[IPAC-List] scoring multiple answer questions

Mark Hammer Mark.Hammer at psc-cfp.gc.ca
Mon Mar 21 16:58:14 EDT 2011

You can always rely on Harry for good ideas, just as you can rely on me
to make a mountain out of a molehill.....

The rational scale idea makes eminent sense, but the use of such an
approach to scaling makes far more sense if:

a) the test has many items (where the impact of the rational weighting
scheme on potential measurement error is minimal, on an item-wise
b) the test is not counting for a lot.

If the client is expecting a handful of items to do a lot of work for
them, then perhaps something more precise, in the way of weighting, is
called for. But if it has a lot of items (and I won't commit to where
the inflection point between "some" and "a lot" lies), and the test does
not have critical implications, when other things are factored in, and
if you have the appropriate assurances from SMEs, then I think you're
good to go.

Mark Hammer

>>> <Harry.Brull at pdininthhouse.com> 2011/03/21 3:43 PM >>>

I'd suggest a rational scale, something on the order of:

+2 = essential to do
+1 = nice to do
0 = no harm/no benefit
-1 = bad to do
-2 = terrible to do

Get a bunch of SMEs together and come to consensus

Hope that works for you.

Harry Brull

Harry Brull | Senior Vice-President
PDI Ninth House
Global Leadership Solutions

1.612.337.8233 office
1.612.414.8998 mobile
1.612.337.3695 fax
Harry.Brull at PDINinthHouse.com

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Suite 4900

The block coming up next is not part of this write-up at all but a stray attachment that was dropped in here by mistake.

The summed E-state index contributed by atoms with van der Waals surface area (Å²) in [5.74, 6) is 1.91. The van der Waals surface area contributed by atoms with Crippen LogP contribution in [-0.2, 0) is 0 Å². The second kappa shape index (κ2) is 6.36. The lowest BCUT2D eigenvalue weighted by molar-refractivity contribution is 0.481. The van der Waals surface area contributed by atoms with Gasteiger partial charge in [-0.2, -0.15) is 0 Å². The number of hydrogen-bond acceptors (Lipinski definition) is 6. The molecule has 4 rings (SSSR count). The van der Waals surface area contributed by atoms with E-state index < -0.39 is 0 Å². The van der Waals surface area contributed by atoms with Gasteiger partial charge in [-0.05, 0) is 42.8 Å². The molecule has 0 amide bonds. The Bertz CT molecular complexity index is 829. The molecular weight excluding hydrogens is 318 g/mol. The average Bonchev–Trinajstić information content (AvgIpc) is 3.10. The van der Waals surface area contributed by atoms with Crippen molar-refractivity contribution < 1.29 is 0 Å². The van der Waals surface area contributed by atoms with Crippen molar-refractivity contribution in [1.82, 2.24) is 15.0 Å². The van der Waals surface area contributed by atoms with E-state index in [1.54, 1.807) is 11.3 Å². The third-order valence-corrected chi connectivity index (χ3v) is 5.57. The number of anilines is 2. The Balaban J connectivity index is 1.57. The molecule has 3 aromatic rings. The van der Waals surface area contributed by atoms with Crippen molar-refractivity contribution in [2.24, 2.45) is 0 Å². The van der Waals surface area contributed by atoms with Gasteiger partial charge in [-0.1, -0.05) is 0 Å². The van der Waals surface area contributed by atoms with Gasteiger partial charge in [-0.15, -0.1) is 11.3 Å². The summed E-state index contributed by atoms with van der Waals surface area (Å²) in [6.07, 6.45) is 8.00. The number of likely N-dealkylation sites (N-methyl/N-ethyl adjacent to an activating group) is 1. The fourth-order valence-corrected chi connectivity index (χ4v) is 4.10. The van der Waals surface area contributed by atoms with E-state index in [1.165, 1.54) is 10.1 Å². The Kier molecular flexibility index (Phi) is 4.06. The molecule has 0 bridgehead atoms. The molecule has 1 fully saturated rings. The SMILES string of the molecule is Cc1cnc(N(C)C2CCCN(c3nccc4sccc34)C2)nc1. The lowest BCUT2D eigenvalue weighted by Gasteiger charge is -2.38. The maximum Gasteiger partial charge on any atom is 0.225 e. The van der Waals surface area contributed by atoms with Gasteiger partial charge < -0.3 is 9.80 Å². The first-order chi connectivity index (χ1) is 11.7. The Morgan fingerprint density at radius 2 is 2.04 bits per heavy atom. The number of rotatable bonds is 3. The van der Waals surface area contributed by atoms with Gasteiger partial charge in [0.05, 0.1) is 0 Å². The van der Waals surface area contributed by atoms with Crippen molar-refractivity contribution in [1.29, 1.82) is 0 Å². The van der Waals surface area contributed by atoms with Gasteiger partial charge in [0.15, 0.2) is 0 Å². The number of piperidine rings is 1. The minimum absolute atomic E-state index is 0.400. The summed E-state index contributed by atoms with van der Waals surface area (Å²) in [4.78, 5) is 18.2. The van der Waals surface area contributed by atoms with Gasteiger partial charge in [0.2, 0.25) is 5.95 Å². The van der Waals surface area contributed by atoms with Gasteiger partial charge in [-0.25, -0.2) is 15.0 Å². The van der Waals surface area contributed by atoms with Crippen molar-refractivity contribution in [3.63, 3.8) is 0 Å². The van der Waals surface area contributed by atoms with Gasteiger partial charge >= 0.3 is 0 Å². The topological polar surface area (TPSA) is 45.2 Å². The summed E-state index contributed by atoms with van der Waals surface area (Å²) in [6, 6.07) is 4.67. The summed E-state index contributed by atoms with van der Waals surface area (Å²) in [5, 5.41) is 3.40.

Minneapolis, MN 55402


-----Original Message-----
From: ipac-list-bounces at ipacweb.org
[mailto:ipac-list-bounces at ipacweb.org] On Behalf Of Megan Paul
Sent: Monday, March 21, 2011 1:50 PM
To: IPAC-List at ipacweb.org
Subject: [IPAC-List] scoring multiple answer questions

I am reviewing an on-the-job knowledge test developed by a client for
in-house use (a pseudo certification test, I guess you could say). Many

of the items are multiple answer, with the number of right and wrong
answers varying across items. They want to give partial credit for
getting some of the right answers correct. To do that, they'll also

to penalize for selecting wrong answers (otherwise a test taker need
only select all answers--right or wrong--to get full credit). So...I'm

trying to help them figure out a reasonable way to do this. If the

answers are worth the same points as the right answers (albeit with a
negative value), there are cases where a test taker could lose more
points than they'd earn. The only practice I can think to apply is the

correction for guessing, but I've never used such formulas, and it

like it won't be so straightforward, given that a) we're talking about

the possibility of multiple wrong answers for each question and b) the

number of right and wrong answers varies across items (i.e., I can't
arrive at a single formula for the whole test; might have to be a
formula for each item? Is there such a thing?).

Any thoughts?

To be clear, I did not develop this test. I'm just being asked to weigh

in after the fact.

Thanks in advance,

Megan E. Paul, Ph.D.
Research Assistant Professor
University of Nebraska-Lincoln
Center on Children, Families, and the Law
206 S. 13th Street, Suite 1000
Lincoln, NE 68588-0227

(402) 472-9812 Office
(402) 472-8412 Fax

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